International

Congo’s Crisis, Congo’s History

In Congo up to a thousand people die each day from conflict. How colonial-era militias turned into death squads, terrorizing citizens for the sake of rubber and ivory.
A boy stands at Kibati refugee camp for internally displaced people in North Kivu in DR Congo. | Credit: SVEN TORFINN/MEDECINS SANS FRONTIERS
A boy stands at Kibati refugee camp for internally displaced people in North Kivu in DR Congo. | Credit: SVEN TORFINN/MEDECINS SANS FRONTIERS

The horrors of violence in the eastern Congo demand some explanation. Reports from the ground paint a picture of a hell on earth, one of the world's worst humanitarian crises. But too often these reports, providing little context, can leave an implicitly racist aftertaste. The implication seems to be, “Well, these people are just savages.” Some history makes the madness appear slightly more logical, if no less evil.

  • Our partner

Several months ago, I visited Goma, a city on the Rwandan border. The surrounding countryside of North Kivu Province is the epicenter of Congo's violence. In the lush mountains outside the city, UN troops and the national army —such as it is — face an array of competing militias. Among them are General Nkunda's Tutsi forces, who fight against elements of the old Hutu Interuwama of Rwanda (the FDLR). Nkunda also fights the government's army: a largely unpaid force of ragged former militiamen and boys. The government and the UN want Nkunda to disband his forces as part of the peace process.

Further north are the Mai Mai, some of whom began as followers of the leftist independence leader Patrice Lumumba, but that was long ago. These days they fight naked, protect themselves against enemy bullets by washing in water, and commit atrocious human rights abuses. Around the time I visited Goma, a band of Mai Mai raided a village and systematically raped scores of women — a crime all too common. The International Crisis Group estimates that throughout the Congo “over 1,000 people continue to die each day from conflict-related causes.”

Many of the militias finance themselves by exporting illegal timber, diamonds, gold and other resources to Rwanda and Uganda. Both countries export these products in amounts that seem to far exceed their own natural supplies. This traffic in “conflict resources” makes the elites of Rwanda and Uganda rich, and helps the general development of both economies.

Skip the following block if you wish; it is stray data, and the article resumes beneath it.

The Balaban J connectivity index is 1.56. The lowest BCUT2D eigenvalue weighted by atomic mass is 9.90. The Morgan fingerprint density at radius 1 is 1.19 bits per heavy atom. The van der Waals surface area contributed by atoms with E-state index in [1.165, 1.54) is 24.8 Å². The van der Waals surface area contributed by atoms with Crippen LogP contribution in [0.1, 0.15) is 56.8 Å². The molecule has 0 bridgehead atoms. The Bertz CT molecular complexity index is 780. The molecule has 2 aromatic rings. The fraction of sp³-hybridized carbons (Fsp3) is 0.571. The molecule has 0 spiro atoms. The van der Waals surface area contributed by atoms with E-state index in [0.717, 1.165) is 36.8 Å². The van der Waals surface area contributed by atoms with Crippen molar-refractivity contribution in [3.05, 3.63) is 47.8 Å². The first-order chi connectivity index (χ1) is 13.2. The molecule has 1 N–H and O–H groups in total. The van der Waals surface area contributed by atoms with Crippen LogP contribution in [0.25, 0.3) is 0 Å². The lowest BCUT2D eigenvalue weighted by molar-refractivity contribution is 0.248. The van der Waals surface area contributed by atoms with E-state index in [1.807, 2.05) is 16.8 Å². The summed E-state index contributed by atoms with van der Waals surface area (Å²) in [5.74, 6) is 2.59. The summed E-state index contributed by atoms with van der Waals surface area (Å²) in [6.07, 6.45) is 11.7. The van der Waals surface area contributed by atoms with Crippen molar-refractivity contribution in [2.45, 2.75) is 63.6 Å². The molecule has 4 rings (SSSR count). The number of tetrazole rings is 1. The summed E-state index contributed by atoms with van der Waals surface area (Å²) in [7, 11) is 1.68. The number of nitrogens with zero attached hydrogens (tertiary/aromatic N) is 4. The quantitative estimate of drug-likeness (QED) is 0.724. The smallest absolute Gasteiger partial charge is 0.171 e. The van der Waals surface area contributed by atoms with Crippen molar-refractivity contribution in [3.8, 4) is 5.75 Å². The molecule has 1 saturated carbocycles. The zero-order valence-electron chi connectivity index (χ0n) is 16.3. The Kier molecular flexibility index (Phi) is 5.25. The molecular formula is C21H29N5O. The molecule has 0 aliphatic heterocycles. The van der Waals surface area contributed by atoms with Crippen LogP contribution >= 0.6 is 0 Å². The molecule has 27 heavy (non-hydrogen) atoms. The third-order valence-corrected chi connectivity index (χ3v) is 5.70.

So at one level the horror and misery of the militia warfare in Congo is just part of a rush for African resources. But why the rape and mutilation and scorched earth policies against civilians? Alas, this pattern—resource extraction by terror—is old in this region. It begins with the rise of the slave trade and continues into the present.

Starting in the late 15th century, the Portuguese marauded in from the west coast, while “Arabs” (really Muslim Africans) raided in from the east, making Zanzibar their capital market.

As an industry, stealing bodies required methods akin to total war: villages annihilated, the old and the young slaughtered, the working age carried off in chains. The raiders sustained themselves by killing wildlife and stealing crops, but at times they even ate humans.

King Leopold II of Belgium invoked these horrors to justify his “humanitarian intervention” and the creation of his Congo Free State. His official goal was to stamp out slavery, but his real goal was to steal ivory and rubber.

In reality, the slaving militias were not conquered so much as they simply morphed into agents of colonial resource extraction in the service of rapacious station chiefs working for King Leopold's Free State. The militia would descend upon villages and demand rubber and ivory, if the tribute was not paid the locals were killed or dismembered.

The methods worked: Farmers moved heaven and earth to please the militias. The Belgians grew rich and Leopold built monuments to himself.

Among the most famous of these colonial-era terrorists was Tippu Tip. His private army's methods included sacking villages, mass murder, rape, systematic mutilation, and routine cannibalism. Tippu Tip had conflicts with the Belgians, but by 1887 he had made common cause with them and even became the governor of the Stanleyville district of the Congo Free State.

In this process the slaving militias were transformed into the uniformed Force Publique, the colonial-era paramilitary police. This in turn became Mobutu Sese Seko's army. With the end of his 32-year dictatorship in 1997, many of his soldiers joined various militias. Through it all, the methods inherited from the slave-raiding warfare of the colonial era persisted in varying degrees.

When I see the Mai Mai or other militias in their ragtag fatigues, carrying Kalashnikovs and crazy amulets, policing the loot-economics of the conflict minerals and the timber sector, I also see Tippu Tip's raiders sucking up labor, rubber and ivory to be injected into the global economy.

Some describe the militias of North Kivu as the failure of the UN peace process. These armed bands are also the living monuments to the barbarism of slavery and colonialism. They are heirs to a long, oft-forgotten history of terror as a means of economic extraction.

As in the past, the violence takes its toll here in the heart of Africa, but the wealth flows out and away to all points of the compass, bearing with it no sign of the bloody processes that produce it.

Research support was provided by the Investigative Fund at The Nation Institute.

About the reporter

Christian Parenti

Christian Parenti

Christian Parenti is associate professor in the Economics Department at John Jay College of Justice.